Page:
The rest of the score is pretty much familiar ground with expanded new material starting with the rambuncious "We Overslept Again/Holiday Flight" which is a fun, and energetic piece which is almost classical in nature underscoring the plight of the MacAllister family racing to get to their flight to Florida. Williams' underscores Kevin's adventures in the big city with some nice peppy material in "Arrival in New York", "Plaza Hotel", "A Day in the City", and "Duncan’s Toy Store" which is similar to Kevin's misadventures in his house in Home Alone. Williams also underscores some of the slapstick based chase scenes involving the Wet Bandits with the same pep as the Kevin's musical big city adventures with "To The Plaza, Presto" and "Race To The Room", which are alot of fun leading into the latter half of the score where Kevin unleashes his plan to thwart the bumbling crooks once and for all ("Another Christmas In The Trenches", "Running Through Town", "Luring The Thieves", "Kevin's Booby Traps" and "Down The Rope/Into The Park"). This sequence which Williams' scores masterfully as he usually does, added a bigger punch orchestrially than the previous score and it really does succeed in that regard. Williams' tender finale of the film where Kevin and his mom (like the first film) are reunited at Rockerfeller Center ("Reunion At Rockerfeller Center" and "Finale") plays much like the original film, but has a little more punch. Williams' ends the score with the rousing and fun holiday treat "We Wish You a Merry Christmas (Traditional) / Merry Christmas, Merry Christmas" as only he could with pure joy.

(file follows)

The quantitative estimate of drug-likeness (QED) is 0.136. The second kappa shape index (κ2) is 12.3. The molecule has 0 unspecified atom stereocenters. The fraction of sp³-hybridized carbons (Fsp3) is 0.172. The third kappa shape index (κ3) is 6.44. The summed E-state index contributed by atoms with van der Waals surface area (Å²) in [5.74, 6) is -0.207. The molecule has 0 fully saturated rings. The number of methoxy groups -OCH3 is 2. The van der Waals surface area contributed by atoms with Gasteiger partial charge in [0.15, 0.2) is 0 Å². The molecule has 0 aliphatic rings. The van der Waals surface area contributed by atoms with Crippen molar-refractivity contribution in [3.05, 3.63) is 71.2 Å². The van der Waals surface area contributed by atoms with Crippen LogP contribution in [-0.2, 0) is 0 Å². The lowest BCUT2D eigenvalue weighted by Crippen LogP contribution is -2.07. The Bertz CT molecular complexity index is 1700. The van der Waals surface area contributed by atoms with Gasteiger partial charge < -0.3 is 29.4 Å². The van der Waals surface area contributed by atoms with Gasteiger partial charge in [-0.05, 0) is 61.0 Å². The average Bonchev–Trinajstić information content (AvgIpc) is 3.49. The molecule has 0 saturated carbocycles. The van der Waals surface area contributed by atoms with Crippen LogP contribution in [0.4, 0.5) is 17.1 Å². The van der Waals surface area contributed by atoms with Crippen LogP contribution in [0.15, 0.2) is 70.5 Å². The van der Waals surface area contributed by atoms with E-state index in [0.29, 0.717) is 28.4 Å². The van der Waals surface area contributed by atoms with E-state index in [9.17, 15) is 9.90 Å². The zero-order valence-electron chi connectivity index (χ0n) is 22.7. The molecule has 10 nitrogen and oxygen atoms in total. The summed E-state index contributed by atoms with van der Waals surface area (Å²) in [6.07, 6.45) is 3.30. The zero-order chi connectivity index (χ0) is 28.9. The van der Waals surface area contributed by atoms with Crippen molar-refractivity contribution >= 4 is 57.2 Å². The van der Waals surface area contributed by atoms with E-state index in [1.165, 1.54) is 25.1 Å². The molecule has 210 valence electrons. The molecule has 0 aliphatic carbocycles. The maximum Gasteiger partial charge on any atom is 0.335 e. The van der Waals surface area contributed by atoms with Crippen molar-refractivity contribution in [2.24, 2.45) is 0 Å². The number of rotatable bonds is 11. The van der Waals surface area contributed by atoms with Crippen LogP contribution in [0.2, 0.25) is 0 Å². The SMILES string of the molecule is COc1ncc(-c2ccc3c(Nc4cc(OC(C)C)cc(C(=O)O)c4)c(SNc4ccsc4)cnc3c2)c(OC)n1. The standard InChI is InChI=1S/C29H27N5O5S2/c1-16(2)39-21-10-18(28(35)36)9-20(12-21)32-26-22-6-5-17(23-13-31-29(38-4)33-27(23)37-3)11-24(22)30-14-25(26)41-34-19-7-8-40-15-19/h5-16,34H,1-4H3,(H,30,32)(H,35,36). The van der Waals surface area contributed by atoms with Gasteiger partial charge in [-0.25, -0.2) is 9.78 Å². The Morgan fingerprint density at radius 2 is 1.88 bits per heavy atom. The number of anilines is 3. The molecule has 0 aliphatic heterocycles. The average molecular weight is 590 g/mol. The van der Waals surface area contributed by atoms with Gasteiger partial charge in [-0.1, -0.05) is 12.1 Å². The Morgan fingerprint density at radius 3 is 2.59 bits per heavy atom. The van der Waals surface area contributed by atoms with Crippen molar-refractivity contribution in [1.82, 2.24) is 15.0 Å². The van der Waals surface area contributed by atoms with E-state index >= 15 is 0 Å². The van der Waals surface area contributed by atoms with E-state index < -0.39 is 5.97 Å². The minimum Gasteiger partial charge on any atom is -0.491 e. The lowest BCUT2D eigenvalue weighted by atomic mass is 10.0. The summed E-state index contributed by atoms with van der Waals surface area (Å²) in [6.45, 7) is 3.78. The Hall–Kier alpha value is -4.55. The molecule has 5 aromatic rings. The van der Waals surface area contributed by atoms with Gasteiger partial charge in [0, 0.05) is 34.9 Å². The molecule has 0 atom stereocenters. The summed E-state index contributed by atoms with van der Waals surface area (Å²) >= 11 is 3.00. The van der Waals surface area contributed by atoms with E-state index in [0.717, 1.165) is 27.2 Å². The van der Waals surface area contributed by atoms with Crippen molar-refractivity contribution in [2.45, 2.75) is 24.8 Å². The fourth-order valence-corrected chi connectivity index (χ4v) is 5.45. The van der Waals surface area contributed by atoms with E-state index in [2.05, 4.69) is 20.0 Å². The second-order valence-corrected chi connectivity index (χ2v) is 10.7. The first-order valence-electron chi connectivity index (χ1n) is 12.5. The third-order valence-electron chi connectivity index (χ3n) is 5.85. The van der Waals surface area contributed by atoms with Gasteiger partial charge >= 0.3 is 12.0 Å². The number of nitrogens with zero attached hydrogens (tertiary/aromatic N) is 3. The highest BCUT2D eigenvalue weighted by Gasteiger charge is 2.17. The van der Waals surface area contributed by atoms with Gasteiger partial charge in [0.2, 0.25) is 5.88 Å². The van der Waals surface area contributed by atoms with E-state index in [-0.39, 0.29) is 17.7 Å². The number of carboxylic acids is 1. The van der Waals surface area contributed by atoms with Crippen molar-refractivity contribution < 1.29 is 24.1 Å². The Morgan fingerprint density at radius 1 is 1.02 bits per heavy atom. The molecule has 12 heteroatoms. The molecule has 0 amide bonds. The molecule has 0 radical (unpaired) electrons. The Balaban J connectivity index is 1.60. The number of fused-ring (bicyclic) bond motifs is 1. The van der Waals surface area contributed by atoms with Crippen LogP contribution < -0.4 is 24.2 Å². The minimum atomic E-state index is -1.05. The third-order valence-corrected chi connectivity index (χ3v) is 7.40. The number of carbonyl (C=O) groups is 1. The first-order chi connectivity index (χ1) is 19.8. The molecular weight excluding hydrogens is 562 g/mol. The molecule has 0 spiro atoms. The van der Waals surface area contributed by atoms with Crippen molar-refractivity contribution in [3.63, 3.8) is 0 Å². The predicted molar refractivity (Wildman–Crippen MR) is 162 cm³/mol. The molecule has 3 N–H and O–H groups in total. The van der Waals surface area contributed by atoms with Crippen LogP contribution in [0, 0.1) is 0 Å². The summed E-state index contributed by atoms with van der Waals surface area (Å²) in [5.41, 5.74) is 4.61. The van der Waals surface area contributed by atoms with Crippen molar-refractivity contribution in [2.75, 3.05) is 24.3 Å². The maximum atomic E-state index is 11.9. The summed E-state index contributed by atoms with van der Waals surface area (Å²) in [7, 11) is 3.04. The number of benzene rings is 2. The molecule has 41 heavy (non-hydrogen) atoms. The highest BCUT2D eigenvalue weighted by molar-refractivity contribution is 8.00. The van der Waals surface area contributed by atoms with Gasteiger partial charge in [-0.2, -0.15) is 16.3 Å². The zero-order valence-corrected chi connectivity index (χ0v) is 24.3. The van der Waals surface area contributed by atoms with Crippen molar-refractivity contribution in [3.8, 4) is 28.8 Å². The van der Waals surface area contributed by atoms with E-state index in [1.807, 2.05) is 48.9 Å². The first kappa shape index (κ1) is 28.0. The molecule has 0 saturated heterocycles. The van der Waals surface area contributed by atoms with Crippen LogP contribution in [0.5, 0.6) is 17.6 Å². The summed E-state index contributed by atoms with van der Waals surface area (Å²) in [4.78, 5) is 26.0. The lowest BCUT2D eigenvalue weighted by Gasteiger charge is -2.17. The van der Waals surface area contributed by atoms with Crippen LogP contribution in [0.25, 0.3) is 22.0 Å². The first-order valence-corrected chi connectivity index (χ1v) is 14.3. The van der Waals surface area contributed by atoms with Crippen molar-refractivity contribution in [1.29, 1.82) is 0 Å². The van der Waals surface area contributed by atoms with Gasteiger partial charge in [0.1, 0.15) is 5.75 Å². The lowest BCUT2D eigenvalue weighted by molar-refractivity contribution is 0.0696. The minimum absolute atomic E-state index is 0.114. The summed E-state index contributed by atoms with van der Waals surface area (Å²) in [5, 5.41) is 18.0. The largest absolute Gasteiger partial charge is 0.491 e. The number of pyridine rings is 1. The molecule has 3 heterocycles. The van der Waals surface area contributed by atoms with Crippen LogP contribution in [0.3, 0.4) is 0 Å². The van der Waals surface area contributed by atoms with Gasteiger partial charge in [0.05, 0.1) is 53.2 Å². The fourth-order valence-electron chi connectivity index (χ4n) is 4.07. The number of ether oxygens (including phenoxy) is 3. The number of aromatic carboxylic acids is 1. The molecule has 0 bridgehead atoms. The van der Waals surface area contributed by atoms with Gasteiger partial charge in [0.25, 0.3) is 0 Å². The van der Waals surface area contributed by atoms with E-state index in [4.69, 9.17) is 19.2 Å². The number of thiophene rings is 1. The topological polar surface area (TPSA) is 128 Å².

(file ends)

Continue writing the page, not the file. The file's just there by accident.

La-La Land's album is a reissue of the original Varese Sarabande Club CD had been out of print for a long long time and fans of the score have been wanting to see it reissued since it sold out. This version is remastered and features the same material as the Varese version with a few extras that were left off but not as significant to be quite honest. There is a little more pep to this CD and for those who missed out on the original Varese CD, this set is well worth the price. My main issue besides the lengthy running time of over 100 minutes, is that the music is a bit repetitive and much in keeping with the original Home Alone score too much. I honestly love the new material like "Christmas Star" and the Plaza Hotel material, but it just really wore me down a bit too much. Still, Home Alone 2: Lost In New York is a fun score for what it is and it's a charming holiday treat that works on all levels. Recommended with reservations of running time.